Friday, August 6, 2010

Please do not disturb, migraine zone

I'm writing this post for a blog carnival for August on headaches. For eight years I kept a daily diary of my symptoms for the migraines and neuropathy: what I ate, how much sleep I got, what the weather was like, what I did for exercise, what else I did for the day (volunteer activity if any), etc. Then at the end of the month I would summarize the number of migraines, the number of days I had the severe tinnitus, the number of days I had neuropathy in the left side of my head hand and foot. This summary was done on a spread sheet. Then near the end of the eighth year a thought came to me to check to see if there were any trends in all of this time and I graphed it by month over the eight years. The only trend I saw was that it was just plain consistent whether I did nothing at all or was very active (that's relative of course), that the migraines and the neuropathic pain didn't change at all.

I realized at this point that this really depressed me. After a couple of days of thinking about it I decided to stop tracking all this information and just do what I wanted to do, within reason of course, and stop waiting for something else to happen. I was not going to wait for there to be a cure or for the pain to dissipate on it's own. I had to get on with my life as best as I could. I can't say this was a revelation, it was more like a realization that I had to figure out some way of coping with all of this and get some sort of life back. Realizing it was not going to be the life I had also depressed me and this took some time to deal with.

It's very humbling when something happens to you, beyond your control, that forces you to change your life; change your career, change your outlook and probably change other aspects of your life you don't even know about yet at this point. This happened to me. I had to give up a career as a successful CPA because I wasn't able to perform most of those duties due to my cognitive impairment and chronic pain. I really loved this career because of the people I worked with, the clientele, the variety and the constant learning. I love to learn.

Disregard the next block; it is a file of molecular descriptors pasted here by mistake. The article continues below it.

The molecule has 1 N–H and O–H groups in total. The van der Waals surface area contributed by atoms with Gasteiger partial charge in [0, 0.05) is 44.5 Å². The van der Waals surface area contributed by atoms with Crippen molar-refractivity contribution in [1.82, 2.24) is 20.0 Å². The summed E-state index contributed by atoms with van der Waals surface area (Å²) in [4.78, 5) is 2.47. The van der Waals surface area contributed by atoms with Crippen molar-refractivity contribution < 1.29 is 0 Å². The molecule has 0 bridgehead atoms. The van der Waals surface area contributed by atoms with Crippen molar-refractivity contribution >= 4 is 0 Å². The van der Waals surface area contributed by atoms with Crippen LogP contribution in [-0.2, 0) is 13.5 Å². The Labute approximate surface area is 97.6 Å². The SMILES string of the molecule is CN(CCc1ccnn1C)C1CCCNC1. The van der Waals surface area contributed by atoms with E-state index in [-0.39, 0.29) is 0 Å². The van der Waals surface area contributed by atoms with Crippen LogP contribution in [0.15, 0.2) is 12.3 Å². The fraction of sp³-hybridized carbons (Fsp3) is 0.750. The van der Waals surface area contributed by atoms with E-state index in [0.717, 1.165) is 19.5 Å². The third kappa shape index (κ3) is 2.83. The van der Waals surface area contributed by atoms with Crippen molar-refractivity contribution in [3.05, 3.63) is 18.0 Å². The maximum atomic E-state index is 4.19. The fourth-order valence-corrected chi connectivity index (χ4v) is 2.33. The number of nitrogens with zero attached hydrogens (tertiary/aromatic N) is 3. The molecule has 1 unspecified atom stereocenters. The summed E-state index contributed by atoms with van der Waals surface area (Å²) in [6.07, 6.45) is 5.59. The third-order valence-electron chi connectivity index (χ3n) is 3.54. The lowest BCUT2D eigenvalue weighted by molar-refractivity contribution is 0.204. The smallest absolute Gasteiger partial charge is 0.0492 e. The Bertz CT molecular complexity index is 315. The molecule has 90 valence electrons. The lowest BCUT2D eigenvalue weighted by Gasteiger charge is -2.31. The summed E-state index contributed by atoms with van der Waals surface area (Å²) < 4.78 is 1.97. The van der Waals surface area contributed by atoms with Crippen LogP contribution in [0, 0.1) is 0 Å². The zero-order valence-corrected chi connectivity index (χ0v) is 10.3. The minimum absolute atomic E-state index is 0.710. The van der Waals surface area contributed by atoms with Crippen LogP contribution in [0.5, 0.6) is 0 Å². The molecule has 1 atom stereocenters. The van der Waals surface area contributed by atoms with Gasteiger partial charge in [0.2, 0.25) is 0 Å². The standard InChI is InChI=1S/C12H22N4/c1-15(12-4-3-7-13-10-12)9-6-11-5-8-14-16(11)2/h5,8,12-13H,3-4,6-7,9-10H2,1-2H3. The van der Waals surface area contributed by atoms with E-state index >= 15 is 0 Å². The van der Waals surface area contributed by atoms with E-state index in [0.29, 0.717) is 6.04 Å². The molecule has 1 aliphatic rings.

I started to volunteer as much as I could at different places trying to figure out what I would do next - what job skills could I still do and not do so I could find the appropriate job/career and start that new chapter of my life. I worked with an occupational therapist who helped me immensely with breaking down the tasks so I could do them without taxing my brain and tackle my concentration and distraction problems. We also figured out by trial and error what work environment would be better for me.

I didn't give up on my mind/body program principles of pacing myself, practicing mindfulness and redirecting my negative thoughts. I still use these to help me get through each and every day.

I am now working part-time and that may all be that I will be able to work but that's okay. I'm working at something I love again, something new but uses my intellect to the extent that I can use it and I'm around lots of people again and learning new things which I love to do. Life is good.

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